Regulators extended, by two years, the deadline for banks to conform their holdings of collateralized loan obligation holdings to the Volcker Rule, but the extension comes with a big catch: not only is it temporary, but it is not available to everyone.
A fight has been brewing over a provision in the Volcker Rule that could force banks to sell off billions of dollars in CLO holdings before it goes into effect in July 2015.
The rule, which is designed to restrict banks’ investment in hedge and equity funds, determines that institutions have an “ownership interest” in such funds they have a vote in removing management.
Because senior debt securities issued by CLOs include the right to fire the investment manager for cause, some have argued that banks can no longer hold those assets once the Volcker Rule goes into effect.
In an April 7 press release, the regulators said they would give banks until July 21, 2017 to “conform their ownership interests in and sponsorship of CLOs to the statute.”
This was not the work-around that many were looking for.
Rep. Scott Garrett, R-N.J. issued a statement objecting to the compromise before it was even public. He noted that banks would still be forced to sell off their holdings, they would just have more time to do so. This fix’ is no fix at all,” said Garrett, the chairman of the House subcommittee on capital markets. “The underlying facts remain the same. Whether it is today or two years from now, this rule will force small and large banks to needlessly write down or hold a fire sale of these performing assets — potentially creating huge bank losses and making our financial system less safe and less sound.”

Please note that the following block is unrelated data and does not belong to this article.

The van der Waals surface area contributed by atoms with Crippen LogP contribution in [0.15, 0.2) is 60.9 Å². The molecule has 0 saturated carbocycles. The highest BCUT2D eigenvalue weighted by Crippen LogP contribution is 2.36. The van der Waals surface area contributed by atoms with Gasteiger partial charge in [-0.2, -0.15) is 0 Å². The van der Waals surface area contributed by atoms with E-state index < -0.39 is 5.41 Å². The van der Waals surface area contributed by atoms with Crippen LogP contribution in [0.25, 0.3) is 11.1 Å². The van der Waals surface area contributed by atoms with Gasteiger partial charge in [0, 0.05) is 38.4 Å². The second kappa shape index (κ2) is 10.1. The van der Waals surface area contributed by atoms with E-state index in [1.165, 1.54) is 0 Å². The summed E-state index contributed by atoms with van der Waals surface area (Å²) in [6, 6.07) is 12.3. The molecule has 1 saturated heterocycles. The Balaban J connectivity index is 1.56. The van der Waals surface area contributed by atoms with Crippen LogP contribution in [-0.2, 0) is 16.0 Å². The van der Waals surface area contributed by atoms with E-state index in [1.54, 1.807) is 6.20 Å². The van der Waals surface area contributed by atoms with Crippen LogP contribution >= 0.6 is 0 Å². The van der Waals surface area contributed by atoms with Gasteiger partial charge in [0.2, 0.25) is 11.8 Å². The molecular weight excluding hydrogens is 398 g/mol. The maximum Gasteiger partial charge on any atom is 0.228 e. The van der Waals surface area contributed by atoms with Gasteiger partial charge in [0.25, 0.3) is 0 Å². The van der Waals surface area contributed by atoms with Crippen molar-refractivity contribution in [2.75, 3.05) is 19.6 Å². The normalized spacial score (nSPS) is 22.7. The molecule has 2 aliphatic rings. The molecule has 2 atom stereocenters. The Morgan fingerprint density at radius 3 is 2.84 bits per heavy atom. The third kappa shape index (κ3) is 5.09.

The House Financial Services Committee has held several hearings on the issue, and the panel passed a bill last month with near unanimous support that would grandfather many CLOs issued before February and clarify the types of commercial loan pools subject to the rule going forward.
Garrett pointed to that legislation, arguing that lawmakers have already signaled how they would like to see the problem solved.
Then, on April 23, Elliot Ganz, an executive vice president and general counsel of the Loan Syndications and Trading Association, told participants at an industry conference of an even more troubling limitation. Ganz said that the Federal Reserve had confirmed that the two-year extension only applies to the original owners of the CLO notes, and would be revoked upon the sale or trade of the securities.
That means new owners will still have to ensure that their holding are Volcker-ready by the original July 2015 deadline—a policy that will only further complicate banks’ effort to divest the securities.